When Richard LaGravenese set his mind on adapting Jason Robert Brown’s musical “The Last 5 Years,” which tracks the highs and lows of a young couple in love, he gave himself a single rule, “The song[s] belonged to the listener as much as the singer.” Long considered one of the most gifted screenwriters in Hollywood, particularly when it comes to preserving the intent of author’s work, whether in “The Bridges of Madison County,” “Beloved” or more recently in “Beautiful Creatures,” LaGravenese had an even longer history of loving musicals, having originally been a theater major at NYU who came up doing summer stock.
So when fellow theater geek and filmmaker Todd Graff introduced LaGravenese to “The Last 5 Years,” the kind of off-Broadway production that’s all-too-short initial run and clever, inventive score guaranteed it to become the stuff of legend after its debut at the end of 2001, the writer/director found the ideal vehicle to make something both bold yet intimate, requiring just two central actors and a limited amount of settings to covey the grand emotional journey of a romantic relationship that’s run its course. (Further proof it was meant to be came when Sherie Rene Scott, the actress who originated the role of Cathy, one-half of the two lovers, auditioned for LaGravenese’s “P.S. I Love You” not long after and would put him in touch with Brown, and that role in the film would be played by Anna Kendrick, whose first onscreen role was in Graff’s “Camp.”)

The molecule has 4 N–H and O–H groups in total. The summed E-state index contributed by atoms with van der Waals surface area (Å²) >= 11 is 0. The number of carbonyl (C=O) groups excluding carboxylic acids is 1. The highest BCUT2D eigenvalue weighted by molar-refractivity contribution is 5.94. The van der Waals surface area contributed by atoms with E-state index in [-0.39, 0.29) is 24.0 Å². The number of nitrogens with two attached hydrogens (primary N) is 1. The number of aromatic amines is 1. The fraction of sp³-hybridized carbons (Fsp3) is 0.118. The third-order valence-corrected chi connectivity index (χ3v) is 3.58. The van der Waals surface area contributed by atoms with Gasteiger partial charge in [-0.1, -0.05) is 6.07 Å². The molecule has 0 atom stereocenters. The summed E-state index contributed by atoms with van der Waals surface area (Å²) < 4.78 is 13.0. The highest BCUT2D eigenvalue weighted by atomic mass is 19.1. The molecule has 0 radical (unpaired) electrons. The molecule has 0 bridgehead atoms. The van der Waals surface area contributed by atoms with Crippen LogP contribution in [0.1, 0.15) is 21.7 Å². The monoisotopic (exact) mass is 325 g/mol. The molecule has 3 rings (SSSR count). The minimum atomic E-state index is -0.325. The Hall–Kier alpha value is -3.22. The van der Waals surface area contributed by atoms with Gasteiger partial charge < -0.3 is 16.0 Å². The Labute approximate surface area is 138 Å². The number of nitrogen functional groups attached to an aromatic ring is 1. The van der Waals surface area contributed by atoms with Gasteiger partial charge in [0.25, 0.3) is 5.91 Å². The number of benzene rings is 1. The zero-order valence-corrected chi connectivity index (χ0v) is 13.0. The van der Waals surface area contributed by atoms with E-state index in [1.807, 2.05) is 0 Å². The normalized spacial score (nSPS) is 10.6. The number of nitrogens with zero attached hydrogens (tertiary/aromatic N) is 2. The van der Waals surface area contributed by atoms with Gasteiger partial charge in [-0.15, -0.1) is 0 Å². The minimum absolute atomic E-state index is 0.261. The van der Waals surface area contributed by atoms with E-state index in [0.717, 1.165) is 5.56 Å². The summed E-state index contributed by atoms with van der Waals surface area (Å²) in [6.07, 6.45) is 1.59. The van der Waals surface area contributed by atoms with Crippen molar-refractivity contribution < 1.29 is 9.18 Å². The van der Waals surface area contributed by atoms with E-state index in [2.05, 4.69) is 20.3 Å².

Describing it now as a “Cassavetes musical” in the way it was filmed, down and dirty in just 21 days, LaGravenese managed to make the most vibrant movie musical of recent years, marrying the movement of the camera to mellifluous flow of Brown’s gorgeous score, performed by two of the finest singer/actors we currently have in Kendrick and Broadway star Jeremy Jordan (“Newsies”). The end result even impressed Brown, who couldn’t believe the director even made room for “The Schmuel Song,” a seven-minute Jewish folktale Jordan’s character Jamie uses to charm Cathy, a struggling actress, around the holidays. After a succession of film festival stops that could’ve been easily been mistaken for live theater with their spontaneous bursts of applause and extended curtain calls, LaGravenese spoke on the eve of the film’s release on finding the right language to convey the musical to the screen in a way that only a true theater lover could, seeing a new side of his hometown of New York and the forgiving nature of theater fans, as he learned at the film’s recent New York premiere.